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  • Writer's pictureM. Winston (Winn) Egan

Hawaiian Haystacks Plus


On the last Sunday of each month, we celebrate all the birthdays during that month. One of our four children hosts the dinner/party. These parties are enormously fun, brim full of conversations and family antics. One such antic was a new drink created by our son—the Danielcito Mojito (equal measures of Sprite and Coke with a dash of lime and a few sprigs of fresh mint). It was muy bueno. The grandkids and their parents loved this new liquid concoction.


This month's birthday dinner celebration was a bit different. My daughter Amy and her husband Scott added some party elements that made the entire affair very engaging and so much fun. We will talk about these additional elements shortly.


First, we had a meal that all the grandkids and their parents love—Hawaiian Haystacks (see related recipe). I highly recommend this meal. It is a winner.


The dinner requires families to work together to bring all the critical food elements for the haystacks. It is a hugely collaborative enterprise. And everyone delivered! The biggest challenge is making the chicken gravy or sauce. Mary, our daughter, put it together this time.


There are several terrific advantages of serving this kind of feast. The grandkids have all sorts of choices. Some eat rice with chicken gravy only. Others include every choice: coconut, mushrooms, celery, peppers, olives, chow mein noodles, etc. It is so much fun.


Grandkids simply make their personalized haystack—just what they want and like. This is a significant advantage of this meal—everyone likes it. This multi-faceted feast meets most of the caloric needs of our grandchildren, even our fussy eaters.


However, as this blog title suggests, another dinner element was very entertaining. Each family brought a white elephant gift or something else they wanted to "unload" or discard—a few purchased brand-new gifts—funny socks, novel beach sandals, scented candles, etc. I wrapped up an old, battery-powered pencil sharpener. All the gifts were wrapped or placed in a bag with plenty of tissue paper. Thus, you had to open the gift to see what you won.



There was also one other caveat associated with the gifts. If you saw another gift someone had won, you could acquire it simply by winning a new game round. Once you made the 2nd choice, the gift was permanently yours.


The vehicle for winning gifts was the game, Bingo. Amy made sure we had plenty of game cards. As you can imagine, everyone was engaged—all the cousins, all the aunts, and myself. We anxiously waited to hear the letter-number designation: B-1, I-29, N-45, etc., hoping we could place a bean or small colored-plastic disk on one of our card squares.



You know the feeling of having one more square to fill and having someone else beat you by saying "BINGO." There were many tense moments during the games, especially when we cleared the cards and played "blackout" for the biggest and best prize of the evening.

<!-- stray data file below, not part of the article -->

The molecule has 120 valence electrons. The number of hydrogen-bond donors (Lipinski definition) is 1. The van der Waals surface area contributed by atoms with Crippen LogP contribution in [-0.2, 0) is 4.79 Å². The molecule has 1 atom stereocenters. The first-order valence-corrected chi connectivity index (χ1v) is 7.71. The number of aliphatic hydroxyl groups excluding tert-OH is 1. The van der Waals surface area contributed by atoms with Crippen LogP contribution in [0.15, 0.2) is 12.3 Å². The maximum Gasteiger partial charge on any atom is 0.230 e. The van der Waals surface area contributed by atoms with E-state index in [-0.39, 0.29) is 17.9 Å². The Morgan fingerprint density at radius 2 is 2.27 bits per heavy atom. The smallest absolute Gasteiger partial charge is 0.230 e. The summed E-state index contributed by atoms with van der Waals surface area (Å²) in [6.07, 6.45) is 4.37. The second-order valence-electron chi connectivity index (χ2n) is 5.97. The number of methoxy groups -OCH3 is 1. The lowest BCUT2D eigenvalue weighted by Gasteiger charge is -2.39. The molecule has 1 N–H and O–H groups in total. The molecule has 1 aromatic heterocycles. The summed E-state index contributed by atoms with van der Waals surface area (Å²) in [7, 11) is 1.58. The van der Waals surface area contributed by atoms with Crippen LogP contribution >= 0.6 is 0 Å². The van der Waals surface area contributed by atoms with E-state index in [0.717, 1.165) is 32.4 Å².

The gifts and the gift exchange policy made the game so much fun. One of our grandsons won a cosmetic gift card—not precisely what he was hoping for or wanted. Of course, shortly after winning this card, a granddaughter, one of his cousins, allowed him to obtain another, more practical gift.


Amusingly, Livie, now a high-school senior, won four different rounds of Bingo. She was so happy with her successes and gifts. How did she do that? We were all puzzled.


The night ended with the usual birthday cakes and ice cream. Most everyone left with a gift and a happy disposition. And this valuable family tradition continues—creating fond memories for all to savor!



Hawaiian Haystack Recipe

Chicken and Gravy (6 servings)

  • 1 tablespoon butter

  • 1 tablespoon olive oil

  • ½ cup finely chopped onion

  • 1 cup chicken broth (I use low sodium)

  • 2 cups milk

  • 1 teaspoon salt

  • ½ teaspoon pepper

  • ⅓ cup flour

  • 1 cup chicken broth

  • 2 cups milk

  • 3 to 4 cups of cubed rotisserie chicken

Preparation Instructions

  • Melt the butter and olive oil over medium heat in a large, thick-bottomed pan.

  • Add the onion and sauté until transparent or translucent

  • Combine milk, broth, and flour in a mixer or blender until smooth.

  • Pour the blended ingredients into the pan and cook slowly until the gravy simmers and thickens.

  • Stir in the cubed, cooked chicken.

  • Add salt and pepper.

  • Simmer over medium heat and cook for about 4 minutes.

  • Season to taste.

  • Serve over hot rice—your grandkids pick their preferred toppings.

Toppings in Bowls

  • Slivered almonds

  • Grated cheese

  • Sliced olives

  • Chopped celery

  • Slices of bell peppers (red, green, orange, and yellow)

  • Chow mein noodles

  • Sliced fresh mushrooms

  • Shredded Coconut

  • Green onions

  • Peas

  • Mandarin oranges

  • Cut Cherry Tomatoes

  • Etc.





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